- The Ministry of Communications and Mass Media of Russia, Nikolay Nikiforov, stated that software from the Eurasian Union can only be entered into the register of Russian software if Russian software will be provided with similar conditions in the countries of the Union. What preferences can Russian software make a claim to?

- In fact,the issue here is not particular preferences for the countries of the Eurasian Economic Union. It’s that the Treaty on the EAEU stated that in public procurement, national treatment is granted to economic entities. This means that software from other countries must enjoy all the opportunities available to Russian software. This is the first point. The second issue is, yes, according to the Treaty, a country can exclude certain types of goods or services from national treatment for two years. However, to do so there is a procedure in the Eurasian Economic Union that Russia did not follow. Therefore, there is a pertinent question about a certain barrier to software from countries of the Eurasian Union on the Russian market.

Furthermore, there are risks associated with foreign software entering the public procurement process in Russia via countries of the Eurasian Union. But these risks can be controlled. To do so, it is necessary to introduce joint regulatory standards that would mean all the freedoms of movement of goods, services, capital and labour could be seamlessly implemented in the territory of the Eurasian Economic Union.

I understand that the Russian Government is taking certain measures to stimulate the development of Russian software. But our position is that we need to reach an understanding that the solution of all problems linked to the digital agenda should be pursued jointly and the EAEU digital space should be formed with common approaches to regulation. Then, in the long term, we will be able to develop the Union and its competitiveness while maintaining digital sovereignty. 

As for preferential treatment, as far as I know, there are no restrictions on Russian software being involved in public procurement in other countries. But in general, it makes sense to consider the possibility of establishing a common software register in the EAEU. I think it would be much more efficient.

— Mr. Nikiforov also said that Russia will not allow foreign software to be entered into its register under the guise of software from the Eurasian Economic Union. In your opinion, does that problem exist?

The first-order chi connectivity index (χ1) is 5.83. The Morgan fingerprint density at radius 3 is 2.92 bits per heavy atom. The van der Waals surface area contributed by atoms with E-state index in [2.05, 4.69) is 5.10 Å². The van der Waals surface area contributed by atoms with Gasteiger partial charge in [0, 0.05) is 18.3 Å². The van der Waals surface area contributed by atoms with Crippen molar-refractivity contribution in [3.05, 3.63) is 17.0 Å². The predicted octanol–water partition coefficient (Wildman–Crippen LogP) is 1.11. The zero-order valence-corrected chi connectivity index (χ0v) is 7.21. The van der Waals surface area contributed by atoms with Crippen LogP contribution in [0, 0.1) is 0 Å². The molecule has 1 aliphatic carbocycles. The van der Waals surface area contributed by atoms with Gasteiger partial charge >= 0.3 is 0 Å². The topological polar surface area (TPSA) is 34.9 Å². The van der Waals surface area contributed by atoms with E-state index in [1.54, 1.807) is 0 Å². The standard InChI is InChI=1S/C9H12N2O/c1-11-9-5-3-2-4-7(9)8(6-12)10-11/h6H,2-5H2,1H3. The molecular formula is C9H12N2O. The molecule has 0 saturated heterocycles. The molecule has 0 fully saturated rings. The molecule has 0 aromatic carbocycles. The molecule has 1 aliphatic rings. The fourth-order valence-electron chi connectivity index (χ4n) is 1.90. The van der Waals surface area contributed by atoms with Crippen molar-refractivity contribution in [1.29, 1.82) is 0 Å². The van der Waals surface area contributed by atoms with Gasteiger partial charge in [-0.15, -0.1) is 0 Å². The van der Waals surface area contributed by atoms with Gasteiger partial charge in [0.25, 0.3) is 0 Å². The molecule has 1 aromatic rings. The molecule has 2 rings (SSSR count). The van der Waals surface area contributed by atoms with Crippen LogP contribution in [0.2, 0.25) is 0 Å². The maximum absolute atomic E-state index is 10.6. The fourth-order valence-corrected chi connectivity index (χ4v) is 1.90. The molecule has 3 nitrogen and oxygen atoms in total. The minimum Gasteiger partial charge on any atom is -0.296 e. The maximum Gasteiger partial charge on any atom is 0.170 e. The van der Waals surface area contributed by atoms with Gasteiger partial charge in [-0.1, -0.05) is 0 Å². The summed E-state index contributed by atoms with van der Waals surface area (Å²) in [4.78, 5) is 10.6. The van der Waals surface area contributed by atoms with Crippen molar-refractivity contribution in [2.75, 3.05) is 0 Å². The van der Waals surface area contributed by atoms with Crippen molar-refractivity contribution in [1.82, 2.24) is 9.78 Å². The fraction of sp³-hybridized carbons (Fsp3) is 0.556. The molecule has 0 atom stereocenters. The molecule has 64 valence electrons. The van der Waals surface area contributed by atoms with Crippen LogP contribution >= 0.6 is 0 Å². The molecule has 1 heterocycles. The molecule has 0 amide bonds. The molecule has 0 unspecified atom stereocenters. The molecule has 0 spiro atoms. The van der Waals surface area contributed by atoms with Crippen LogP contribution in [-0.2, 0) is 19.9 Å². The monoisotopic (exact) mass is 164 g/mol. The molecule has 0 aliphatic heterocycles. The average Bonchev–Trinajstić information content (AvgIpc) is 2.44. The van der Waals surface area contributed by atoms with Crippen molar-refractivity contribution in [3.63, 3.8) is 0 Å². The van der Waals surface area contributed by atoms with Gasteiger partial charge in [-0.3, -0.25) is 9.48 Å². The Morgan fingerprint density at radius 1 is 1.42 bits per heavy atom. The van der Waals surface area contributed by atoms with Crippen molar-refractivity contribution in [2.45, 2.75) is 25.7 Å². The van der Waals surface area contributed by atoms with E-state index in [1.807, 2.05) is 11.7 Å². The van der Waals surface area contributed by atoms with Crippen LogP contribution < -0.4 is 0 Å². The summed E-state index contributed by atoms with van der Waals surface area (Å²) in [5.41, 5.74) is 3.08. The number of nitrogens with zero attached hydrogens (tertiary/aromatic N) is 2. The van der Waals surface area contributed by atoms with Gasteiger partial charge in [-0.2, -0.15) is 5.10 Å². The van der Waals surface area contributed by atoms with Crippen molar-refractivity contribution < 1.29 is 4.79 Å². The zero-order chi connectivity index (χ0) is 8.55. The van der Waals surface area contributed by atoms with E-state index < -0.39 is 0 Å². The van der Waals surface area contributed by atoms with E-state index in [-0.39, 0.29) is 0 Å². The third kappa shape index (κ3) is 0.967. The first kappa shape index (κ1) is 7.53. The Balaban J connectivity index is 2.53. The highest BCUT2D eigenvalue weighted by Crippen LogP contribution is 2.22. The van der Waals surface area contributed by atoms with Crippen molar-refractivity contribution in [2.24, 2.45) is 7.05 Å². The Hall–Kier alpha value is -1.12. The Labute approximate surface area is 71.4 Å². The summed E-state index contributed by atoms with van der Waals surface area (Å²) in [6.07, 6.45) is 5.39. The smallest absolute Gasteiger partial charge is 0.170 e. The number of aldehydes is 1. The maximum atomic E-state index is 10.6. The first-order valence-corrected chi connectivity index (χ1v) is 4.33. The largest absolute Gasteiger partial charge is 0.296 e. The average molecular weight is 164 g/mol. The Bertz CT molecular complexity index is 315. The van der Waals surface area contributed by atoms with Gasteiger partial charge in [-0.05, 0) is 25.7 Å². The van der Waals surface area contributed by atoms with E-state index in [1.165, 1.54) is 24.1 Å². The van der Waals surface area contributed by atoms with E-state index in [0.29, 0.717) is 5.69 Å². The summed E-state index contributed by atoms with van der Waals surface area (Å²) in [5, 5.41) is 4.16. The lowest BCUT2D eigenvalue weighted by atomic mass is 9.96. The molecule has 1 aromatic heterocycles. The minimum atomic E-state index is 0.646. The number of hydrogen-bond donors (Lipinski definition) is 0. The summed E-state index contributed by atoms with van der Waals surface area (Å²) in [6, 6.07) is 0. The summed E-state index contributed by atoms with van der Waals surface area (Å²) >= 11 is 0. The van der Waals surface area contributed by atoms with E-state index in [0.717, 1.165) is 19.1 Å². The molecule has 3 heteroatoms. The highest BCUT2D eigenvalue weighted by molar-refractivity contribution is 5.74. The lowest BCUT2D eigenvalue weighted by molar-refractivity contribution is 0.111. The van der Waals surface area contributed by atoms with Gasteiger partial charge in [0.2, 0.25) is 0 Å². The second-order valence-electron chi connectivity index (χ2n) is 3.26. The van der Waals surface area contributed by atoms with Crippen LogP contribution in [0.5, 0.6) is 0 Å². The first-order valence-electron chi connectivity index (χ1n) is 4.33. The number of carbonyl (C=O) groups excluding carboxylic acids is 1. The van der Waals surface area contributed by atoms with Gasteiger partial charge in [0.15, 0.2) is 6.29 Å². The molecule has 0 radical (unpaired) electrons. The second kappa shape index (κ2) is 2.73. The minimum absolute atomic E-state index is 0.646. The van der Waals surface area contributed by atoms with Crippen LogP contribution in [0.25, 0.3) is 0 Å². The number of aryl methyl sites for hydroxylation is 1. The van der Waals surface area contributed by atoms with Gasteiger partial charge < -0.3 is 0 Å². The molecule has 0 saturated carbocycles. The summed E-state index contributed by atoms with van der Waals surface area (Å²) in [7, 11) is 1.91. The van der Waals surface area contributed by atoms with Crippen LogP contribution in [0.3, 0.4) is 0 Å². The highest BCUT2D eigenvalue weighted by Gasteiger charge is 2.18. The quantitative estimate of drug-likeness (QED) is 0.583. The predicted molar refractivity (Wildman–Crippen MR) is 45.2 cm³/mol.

— In my opinion, this problem doesn’t exist because the market is transparent enough and there is a sufficient number of experts in our countries in order to understand where software comes from. Issues of intellectual property are also relevant in this regard. The transfer of intellectual property rights on any product to the countries of the Eurasian Union already means Eurasian software is present.

On the contrary, we must encourage the transfer of intellectual rights! This doesn’t concern rights of use, but software ownership rights. Therefore, I don't think these risks exist. Rather, there is a question of forming transparent relations, and Russia is making progress in this direction.

— In 2017, regulation of the Internet of Things (both consumer and industrial) may be introduced. What features should be taken into account for its implementation in EurAsEC?

— For us, regulation of the Internet of Things is just as important as any other regulation in any other sphere concerning the digital economy, because in a global context, the share of the digital economy (most of it is made up by the Internet of Things) is constantly increasing. According to some estimates, by 2025, the share of the digital economy in the overall global economy will be about 40%. In fact, information is becoming the most valuable resource in the world. Therefore, if we advance towards forming a common digital space, we need to understand what is necessary and the legislation. Accordingly, regulation of the Internet of Things must be carried out in all five countries.